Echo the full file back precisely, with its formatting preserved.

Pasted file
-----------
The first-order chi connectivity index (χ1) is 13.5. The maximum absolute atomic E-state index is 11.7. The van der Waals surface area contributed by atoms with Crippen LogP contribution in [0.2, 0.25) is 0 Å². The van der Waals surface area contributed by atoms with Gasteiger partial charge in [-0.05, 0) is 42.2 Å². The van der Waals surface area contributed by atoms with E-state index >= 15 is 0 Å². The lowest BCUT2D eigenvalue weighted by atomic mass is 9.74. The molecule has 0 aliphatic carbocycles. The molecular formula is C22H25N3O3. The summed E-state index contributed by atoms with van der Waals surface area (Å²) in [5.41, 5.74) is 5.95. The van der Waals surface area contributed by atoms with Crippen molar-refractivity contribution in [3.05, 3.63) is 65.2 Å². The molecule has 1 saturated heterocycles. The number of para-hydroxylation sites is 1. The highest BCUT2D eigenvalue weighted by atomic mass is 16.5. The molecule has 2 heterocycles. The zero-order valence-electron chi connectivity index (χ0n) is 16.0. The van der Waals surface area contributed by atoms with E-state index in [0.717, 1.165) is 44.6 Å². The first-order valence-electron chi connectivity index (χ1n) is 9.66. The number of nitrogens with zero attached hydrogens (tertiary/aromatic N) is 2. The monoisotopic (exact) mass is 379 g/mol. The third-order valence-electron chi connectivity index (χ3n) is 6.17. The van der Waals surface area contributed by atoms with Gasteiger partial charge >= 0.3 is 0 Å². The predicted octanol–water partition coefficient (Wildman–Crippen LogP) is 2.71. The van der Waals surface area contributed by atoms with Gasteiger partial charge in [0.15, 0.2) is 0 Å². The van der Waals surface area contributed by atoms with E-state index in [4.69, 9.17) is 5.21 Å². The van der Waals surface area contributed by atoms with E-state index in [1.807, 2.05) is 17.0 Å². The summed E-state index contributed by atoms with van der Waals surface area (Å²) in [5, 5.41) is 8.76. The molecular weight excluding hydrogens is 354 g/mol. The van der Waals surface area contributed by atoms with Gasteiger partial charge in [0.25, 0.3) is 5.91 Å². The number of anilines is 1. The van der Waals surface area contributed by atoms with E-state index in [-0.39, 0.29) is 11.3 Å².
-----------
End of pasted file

The first-order chi connectivity index (χ1) is 13.5. The maximum absolute atomic E-state index is 11.7. The van der Waals surface area contributed by atoms with Crippen LogP contribution in [0.2, 0.25) is 0 Å². The van der Waals surface area contributed by atoms with Gasteiger partial charge in [-0.05, 0) is 42.2 Å². The van der Waals surface area contributed by atoms with E-state index >= 15 is 0 Å². The lowest BCUT2D eigenvalue weighted by atomic mass is 9.74. The molecule has 0 aliphatic carbocycles. The molecular formula is C22H25N3O3. The summed E-state index contributed by atoms with van der Waals surface area (Å²) in [5.41, 5.74) is 5.95. The van der Waals surface area contributed by atoms with Crippen molar-refractivity contribution in [3.05, 3.63) is 65.2 Å². The molecule has 1 saturated heterocycles. The number of para-hydroxylation sites is 1. The highest BCUT2D eigenvalue weighted by atomic mass is 16.5. The molecule has 2 heterocycles. The zero-order valence-electron chi connectivity index (χ0n) is 16.0. The van der Waals surface area contributed by atoms with E-state index in [0.717, 1.165) is 44.6 Å². The first-order valence-electron chi connectivity index (χ1n) is 9.66. The number of nitrogens with zero attached hydrogens (tertiary/aromatic N) is 2. The monoisotopic (exact) mass is 379 g/mol. The third-order valence-electron chi connectivity index (χ3n) is 6.17. The van der Waals surface area contributed by atoms with Gasteiger partial charge >= 0.3 is 0 Å². The predicted octanol–water partition coefficient (Wildman–Crippen LogP) is 2.71. The van der Waals surface area contributed by atoms with Gasteiger partial charge in [0.15, 0.2) is 0 Å². The van der Waals surface area contributed by atoms with E-state index in [4.69, 9.17) is 5.21 Å². The van der Waals surface area contributed by atoms with E-state index in [1.807, 2.05) is 17.0 Å². The summed E-state index contributed by atoms with van der Waals surface area (Å²) in [5, 5.41) is 8.76. The molecular weight excluding hydrogens is 354 g/mol. The van der Waals surface area contributed by atoms with Gasteiger partial charge in [0.25, 0.3) is 5.91 Å². The number of anilines is 1. The van der Waals surface area contributed by atoms with E-state index in [-0.39, 0.29) is 11.3 Å².